Can space exploration be environmentally friendly?

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Trustful_badger’s post on whether or not we should make electric space rockets got us thinking about whether space exploration can ever be environmentally friendly. We’ve been talking a lot about the environment recently and, for many people in our school, it is a key priority for the future. Therefore we were interested to see if our desire to look after the environment conflicted with our positive view on space exploration.

According to an article on Science Focus, space launches can have a hefty carbon footprint due to the burning of solid rocket fuels. This is obviously not great for the environment since lots of greenhouse gases are produced which contribute to pollution and damaging the Earth’s atmosphere. Rocket engines also release trace gases into the upper atmosphere that contribute to ozone depletion. Space junk is also a major concern when it comes to the environment.

However, there is good news. Many rockets use liquid hydrogen fuel, which produces ‘clean’ water vapour exhaust, which does not in itself harm our environment (although the production of hydrogen can cause significant carbon emissions). On top of this, rocket launches are relatively infrequent, meaning that their overall impact on our climate remains quite small.

In our opinion, it is possible to make space exploration more environmentally friendly:

1. It might be possible to use ‘green fuel’, which NASA is already looking into. This would be able to be broken down into harmless components, which would mean that it wouldn’t damage the environment. The heavier a spacecraft is, the more fuel it needs which means that the heavier a spacecraft the more pollution it produces. One solution to this might be something called a space elevator, which sounds impossible but is actually already being worked on by scientists. It is essential as it sounds: a lift in space. We would something with a lot of mass into the Earth’s orbit, attach a cable between the orbiting mass and the Earth and build an elevator that can climb the cable out into space! I’m not convinced it would work but it’s an idea…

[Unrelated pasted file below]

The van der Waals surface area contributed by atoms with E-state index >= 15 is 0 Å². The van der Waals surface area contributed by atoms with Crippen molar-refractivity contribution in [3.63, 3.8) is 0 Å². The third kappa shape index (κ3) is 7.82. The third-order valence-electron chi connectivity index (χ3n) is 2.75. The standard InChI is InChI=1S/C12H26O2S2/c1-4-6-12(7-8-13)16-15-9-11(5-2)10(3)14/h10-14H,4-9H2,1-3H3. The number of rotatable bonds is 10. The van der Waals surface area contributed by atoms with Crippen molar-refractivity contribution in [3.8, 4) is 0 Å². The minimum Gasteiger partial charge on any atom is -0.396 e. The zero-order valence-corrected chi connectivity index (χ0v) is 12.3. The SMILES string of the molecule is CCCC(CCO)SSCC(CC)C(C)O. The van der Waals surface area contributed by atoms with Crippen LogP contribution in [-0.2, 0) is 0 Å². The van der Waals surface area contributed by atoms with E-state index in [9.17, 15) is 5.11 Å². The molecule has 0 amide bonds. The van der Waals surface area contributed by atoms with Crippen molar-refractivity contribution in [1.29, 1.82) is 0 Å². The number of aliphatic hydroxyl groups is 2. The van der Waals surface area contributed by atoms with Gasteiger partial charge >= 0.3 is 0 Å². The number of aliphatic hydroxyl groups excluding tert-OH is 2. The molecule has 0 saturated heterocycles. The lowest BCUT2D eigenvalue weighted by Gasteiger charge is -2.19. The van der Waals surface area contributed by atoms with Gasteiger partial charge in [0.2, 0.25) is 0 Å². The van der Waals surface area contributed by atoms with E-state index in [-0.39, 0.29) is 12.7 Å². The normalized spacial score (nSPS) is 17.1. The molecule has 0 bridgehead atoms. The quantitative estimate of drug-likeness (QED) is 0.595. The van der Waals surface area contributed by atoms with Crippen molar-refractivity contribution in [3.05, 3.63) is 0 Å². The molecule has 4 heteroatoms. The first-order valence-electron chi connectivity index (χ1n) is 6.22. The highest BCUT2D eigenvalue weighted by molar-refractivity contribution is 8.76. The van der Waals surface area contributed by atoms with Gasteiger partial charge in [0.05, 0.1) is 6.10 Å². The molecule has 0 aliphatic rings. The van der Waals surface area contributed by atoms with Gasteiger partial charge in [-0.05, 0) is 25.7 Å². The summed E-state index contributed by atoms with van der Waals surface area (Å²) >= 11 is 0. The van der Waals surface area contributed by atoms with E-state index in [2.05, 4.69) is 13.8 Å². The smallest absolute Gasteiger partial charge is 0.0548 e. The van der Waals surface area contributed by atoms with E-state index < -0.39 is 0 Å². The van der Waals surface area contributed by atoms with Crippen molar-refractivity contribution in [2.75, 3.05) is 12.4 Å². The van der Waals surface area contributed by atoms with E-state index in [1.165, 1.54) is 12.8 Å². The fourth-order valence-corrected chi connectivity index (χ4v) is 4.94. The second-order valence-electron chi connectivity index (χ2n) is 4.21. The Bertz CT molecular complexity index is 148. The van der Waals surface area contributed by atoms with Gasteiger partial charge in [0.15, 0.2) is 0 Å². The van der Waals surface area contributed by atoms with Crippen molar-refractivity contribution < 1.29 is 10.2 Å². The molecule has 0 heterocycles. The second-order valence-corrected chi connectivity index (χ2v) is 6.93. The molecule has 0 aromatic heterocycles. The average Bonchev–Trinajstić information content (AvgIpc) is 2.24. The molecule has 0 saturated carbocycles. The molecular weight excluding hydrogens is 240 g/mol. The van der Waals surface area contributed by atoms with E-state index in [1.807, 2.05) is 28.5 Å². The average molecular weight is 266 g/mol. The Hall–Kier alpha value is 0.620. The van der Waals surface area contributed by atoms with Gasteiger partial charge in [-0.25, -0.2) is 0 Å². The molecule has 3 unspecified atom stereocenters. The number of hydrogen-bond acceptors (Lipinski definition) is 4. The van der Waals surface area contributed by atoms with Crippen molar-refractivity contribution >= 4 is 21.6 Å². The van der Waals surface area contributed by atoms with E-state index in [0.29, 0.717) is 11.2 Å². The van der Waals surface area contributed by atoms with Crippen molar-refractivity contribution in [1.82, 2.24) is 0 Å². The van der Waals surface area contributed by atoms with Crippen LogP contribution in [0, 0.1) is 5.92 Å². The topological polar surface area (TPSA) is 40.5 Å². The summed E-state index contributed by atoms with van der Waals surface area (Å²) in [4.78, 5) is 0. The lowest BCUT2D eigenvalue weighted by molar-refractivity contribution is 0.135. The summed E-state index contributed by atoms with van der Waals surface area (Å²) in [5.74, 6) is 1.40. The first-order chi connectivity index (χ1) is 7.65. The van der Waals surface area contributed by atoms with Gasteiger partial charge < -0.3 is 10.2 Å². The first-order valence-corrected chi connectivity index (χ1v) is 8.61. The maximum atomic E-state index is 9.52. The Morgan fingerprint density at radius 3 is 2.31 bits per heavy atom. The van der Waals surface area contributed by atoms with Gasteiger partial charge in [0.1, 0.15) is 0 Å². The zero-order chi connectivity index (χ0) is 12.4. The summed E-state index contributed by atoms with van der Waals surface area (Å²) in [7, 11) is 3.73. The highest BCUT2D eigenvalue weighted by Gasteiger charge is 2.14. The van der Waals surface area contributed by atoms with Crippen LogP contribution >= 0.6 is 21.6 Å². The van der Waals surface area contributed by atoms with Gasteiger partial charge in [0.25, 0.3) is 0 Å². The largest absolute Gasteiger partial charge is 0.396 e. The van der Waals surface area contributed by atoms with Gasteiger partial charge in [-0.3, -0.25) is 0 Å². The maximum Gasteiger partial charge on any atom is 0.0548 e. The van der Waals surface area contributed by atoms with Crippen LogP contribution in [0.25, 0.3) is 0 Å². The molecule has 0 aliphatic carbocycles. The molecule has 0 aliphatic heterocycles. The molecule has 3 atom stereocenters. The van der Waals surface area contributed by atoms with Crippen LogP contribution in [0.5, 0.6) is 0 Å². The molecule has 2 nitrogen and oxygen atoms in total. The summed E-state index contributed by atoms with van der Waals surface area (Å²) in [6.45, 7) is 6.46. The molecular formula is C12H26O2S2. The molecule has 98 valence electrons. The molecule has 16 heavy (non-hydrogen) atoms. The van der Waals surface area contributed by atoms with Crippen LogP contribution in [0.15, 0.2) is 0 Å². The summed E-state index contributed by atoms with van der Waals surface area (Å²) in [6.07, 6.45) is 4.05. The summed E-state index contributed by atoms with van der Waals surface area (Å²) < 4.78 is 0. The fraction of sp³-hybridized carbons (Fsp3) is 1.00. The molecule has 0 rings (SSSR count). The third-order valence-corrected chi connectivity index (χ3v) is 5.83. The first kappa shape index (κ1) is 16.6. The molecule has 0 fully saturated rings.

2. Fusion might be a very environmentally friendly way to power a space shuttle because you could get a lot of energy (enough to power a spaceship) from a very small amount. The problem is that scientists haven’t yet figured out how to use fusion reliably as it requires a lot of heat and pressure. Hopefully one day soon this will become a viable way of generating power.

3. Solar sails could be used to help a rocket move through space, though it wouldn’t help it to get off the ground and into the Earth’s atmosphere. The solar sail would use the sun as an engine, with the sun’s photons pushes forward a sail attached to a spacecraft. This renewable form of energy would be great for the environment.

4. It doesn’t just come down to fuelling the spacecraft. There are other environmental considerations to be made. Resources, for example, such as water. There are systems on board every space craft that are used to purify water so that astronauts have a clean water supply. These systems allow the purification of grey water, which is waste water used for cleaning as well as urine and sweat. Conserving every drop of water is clearly environmentally friendly and may help us learn how to save water here on Earth too.

In our opinion, space exploration can be environmentally friendly and worrying about its effects on the environment shouldn’t be a reason to stop exploring.

What do you think? Are these ideas for making space travel more ‘green’ plausible? Is space travel any worse for the environment than aeroplane travel here on Earth? It is a reason to stop doing it?


Comments (8)